The Mass Debate
This was an open Q&A session chaired by Jono and with 4 open source luminaries, actually 3 open source luminaries and one guy from Microsoft. The panel members were Chris DiBona ofGoogle, Nat Friedman of Novell, Becky Hogge from the Open Rights Group and Mr X from Microsoft. Unfortunately I did not catch the guy from Microsoft’s name but he described himself as an evangelist, which was kind of ironic given that Alan Cox’s talk earlier was saying how Open Source people used to shun the word marketing and talk about being an evangelist but now big corporations were catching on so it was becoming a dirty word.
As you might expect the guy from Microsoft got quite a “shoeing” particularly in relation to the Open XML standard and he played it quite well. When the question or sometimes the speech masquerading as a question was on the whole pretty rhetorical he would just smile and not comment.
Other topics included the panel’s views on the the BBC’s decision not to provide the iPlayer for any other platform than windows initially. On the whole they saw it as a poor decision but all said the way to get something done was to engage in dialog with the organisation rather than trying to do some sort of boycott. An interesting comment from Nat Friedman was that these large corporations are not monoliths and there may well be people in the organisation that have closer sympathies to your position. You should find these people out and enter a dialog with them.
Nat Friedman also made an interesting comment about the future of the Linux desktop and how as more applications go to the web the underlying platform in a sense becomes less important and this could be the point where Linux starts to gain real ground in the market, which has a certain irony about it. However he also suggested that this could mean the Linux desktop will go in some new direction providing a user experience that the web can’t provide.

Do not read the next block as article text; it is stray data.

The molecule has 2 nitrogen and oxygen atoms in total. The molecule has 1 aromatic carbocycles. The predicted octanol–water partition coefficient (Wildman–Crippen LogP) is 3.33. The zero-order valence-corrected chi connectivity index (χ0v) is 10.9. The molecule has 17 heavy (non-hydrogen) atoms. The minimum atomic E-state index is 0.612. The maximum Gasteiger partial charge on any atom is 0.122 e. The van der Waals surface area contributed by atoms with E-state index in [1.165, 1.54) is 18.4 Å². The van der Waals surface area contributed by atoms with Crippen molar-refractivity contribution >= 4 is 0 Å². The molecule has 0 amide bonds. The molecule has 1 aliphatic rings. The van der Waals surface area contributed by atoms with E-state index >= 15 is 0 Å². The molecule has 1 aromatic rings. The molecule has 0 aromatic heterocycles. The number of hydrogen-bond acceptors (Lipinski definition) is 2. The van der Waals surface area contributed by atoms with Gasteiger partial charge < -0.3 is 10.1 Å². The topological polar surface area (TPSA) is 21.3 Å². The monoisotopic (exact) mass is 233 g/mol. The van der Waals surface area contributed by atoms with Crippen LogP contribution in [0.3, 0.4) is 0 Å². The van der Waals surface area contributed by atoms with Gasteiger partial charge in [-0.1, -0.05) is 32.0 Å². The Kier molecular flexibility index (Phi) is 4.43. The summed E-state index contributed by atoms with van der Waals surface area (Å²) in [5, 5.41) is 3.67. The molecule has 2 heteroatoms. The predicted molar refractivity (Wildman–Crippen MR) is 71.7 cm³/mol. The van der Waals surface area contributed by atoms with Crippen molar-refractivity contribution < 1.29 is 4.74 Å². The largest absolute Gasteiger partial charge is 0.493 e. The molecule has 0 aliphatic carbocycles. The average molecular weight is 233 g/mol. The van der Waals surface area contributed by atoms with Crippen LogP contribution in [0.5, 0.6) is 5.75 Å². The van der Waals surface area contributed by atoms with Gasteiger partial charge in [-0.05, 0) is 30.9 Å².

On the whole it was a reasoned and fun debate.
The final session of the day was from Chris who is Google’s code manager, responsible for licence compliance, releasing google code and the Summer of Code.
After some entertaining slides about the hardware Google used over the years he went on to explain that the main reason Google use FLOSS is because they want always to be master of their own destiny and not beholden to any other software provider.
He finished by explaining how the Summer of Code works from both the students’ side and the projects’ side.
Chris is a really entertaining speaker and clearly very knowledgeable across a range of FLOSS issues.